Unassuming and warm, de Villiers spoke of his friendship with and respect for Indian and RCB captain Virat Kohli: “When I first saw him in 2008, I thought, ‘No, this is not a guy I would like’. But he is a totally different person off the field. I have tremendous respect for him.”
In an exclusive interview with THE WEEK, de Villiers talked about his return, the recent series against Australia, which was overshadowed by the ball-tampering scandal, and his plans going forward. Excerpts:
How are you feeling physically?
My health is very good. I am feeling very strong. I think, stronger than ever. So, I am just glad I am feeling healthy and playing for RCB. I am really enjoying it.
What are you enjoying the most after your sabbatical?
I have played a certain amount of cricket and I am where I can give back to youngsters. Really watch them flourish. To know that I have played a little part in that really gives me a kick. I see so many youngsters come through and do well, and it is great to work with them.
Gary Kirsten says what makes you exceptional is that you keep learning. What have you added to your game?
To me the ultimate [aim] is always to win games. To close out games. I want to do that consistently. I haven’t done it as consistently as I would have wanted to do in this tournament [IPL]. That’s all that is. I have always tried to push myself to do better, so that I can win the games.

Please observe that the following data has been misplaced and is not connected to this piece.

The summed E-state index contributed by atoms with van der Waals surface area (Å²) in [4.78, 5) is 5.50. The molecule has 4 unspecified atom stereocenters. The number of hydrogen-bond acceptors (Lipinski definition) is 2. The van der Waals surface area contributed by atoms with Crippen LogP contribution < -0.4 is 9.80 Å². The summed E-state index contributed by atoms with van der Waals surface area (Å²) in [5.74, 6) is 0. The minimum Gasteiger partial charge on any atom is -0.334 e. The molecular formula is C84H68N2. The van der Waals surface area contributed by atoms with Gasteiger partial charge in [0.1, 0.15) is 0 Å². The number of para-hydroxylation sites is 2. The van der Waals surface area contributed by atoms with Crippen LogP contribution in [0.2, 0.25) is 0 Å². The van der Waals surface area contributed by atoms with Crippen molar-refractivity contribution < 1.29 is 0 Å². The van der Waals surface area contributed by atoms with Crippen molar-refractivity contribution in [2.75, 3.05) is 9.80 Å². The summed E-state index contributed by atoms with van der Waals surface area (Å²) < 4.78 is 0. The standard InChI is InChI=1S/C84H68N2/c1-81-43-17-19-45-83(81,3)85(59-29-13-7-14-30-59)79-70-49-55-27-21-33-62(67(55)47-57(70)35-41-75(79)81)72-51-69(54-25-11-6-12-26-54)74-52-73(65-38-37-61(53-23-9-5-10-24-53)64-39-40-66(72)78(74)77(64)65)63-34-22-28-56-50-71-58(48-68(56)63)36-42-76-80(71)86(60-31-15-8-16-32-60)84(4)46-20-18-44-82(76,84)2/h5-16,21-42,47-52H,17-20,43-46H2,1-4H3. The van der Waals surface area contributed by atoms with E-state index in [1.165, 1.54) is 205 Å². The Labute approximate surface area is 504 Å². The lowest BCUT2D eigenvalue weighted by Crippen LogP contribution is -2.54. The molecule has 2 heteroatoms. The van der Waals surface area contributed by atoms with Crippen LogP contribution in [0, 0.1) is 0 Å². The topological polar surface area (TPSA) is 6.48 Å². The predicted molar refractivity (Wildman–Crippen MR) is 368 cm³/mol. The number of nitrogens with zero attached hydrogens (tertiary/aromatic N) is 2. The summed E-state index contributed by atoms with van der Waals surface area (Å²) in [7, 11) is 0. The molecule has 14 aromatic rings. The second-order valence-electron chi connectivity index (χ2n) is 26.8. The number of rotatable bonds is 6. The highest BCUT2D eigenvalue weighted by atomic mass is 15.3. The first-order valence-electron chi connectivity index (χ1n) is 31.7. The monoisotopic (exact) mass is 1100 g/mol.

How are you balancing the load of playing three formats?
It is a lot of load, especially with family around; two kids—that is the most important thing in my life. It is difficult to balance it out, but I have enjoyed this season. Played all three formats, it was fantastic…. I have hit some new heights. Beating Australia was a great thing for us, and a very nice way to finish the season.
How did the South Africa team view the ball-tampering scandal?
We decided to stay out of it as much as we could. The most important thing is we played some amazing cricket and that’s all I will remember. We beat them 3-1. That doesn’t happen every day with the Australian team.
Do you look at the 2019 World Cup as unfinished business?
Not really. I have changed my mindset about it. I don’t think the World Cup will define my career. Individually, I have had a fantastic career. I have enjoyed every second of it. I would love to win the World Cup with the team, but like I said, it will not define me. I will go and give it my best shot.
You have been part of the IPL since 2008. How has it evolved?
IPL is the strongest T20 league in the world. It is right up there with international cricket. I love coming back here. It is my eleventh season. I can’t believe it’s been on for so long.
And, it is getting stronger every year. I see more and more youngsters coming through in India. I am jealous in a way because we don’t have it the same way back home. But I am hopeful South Africa will have a similar tournament.
Is T20 getting tougher?
It has evolved a lot. Bowlers are getting more skilful. They are coming up with new deliveries, to counter what the batters are doing. It is an amazing format and I am glad to be playing it.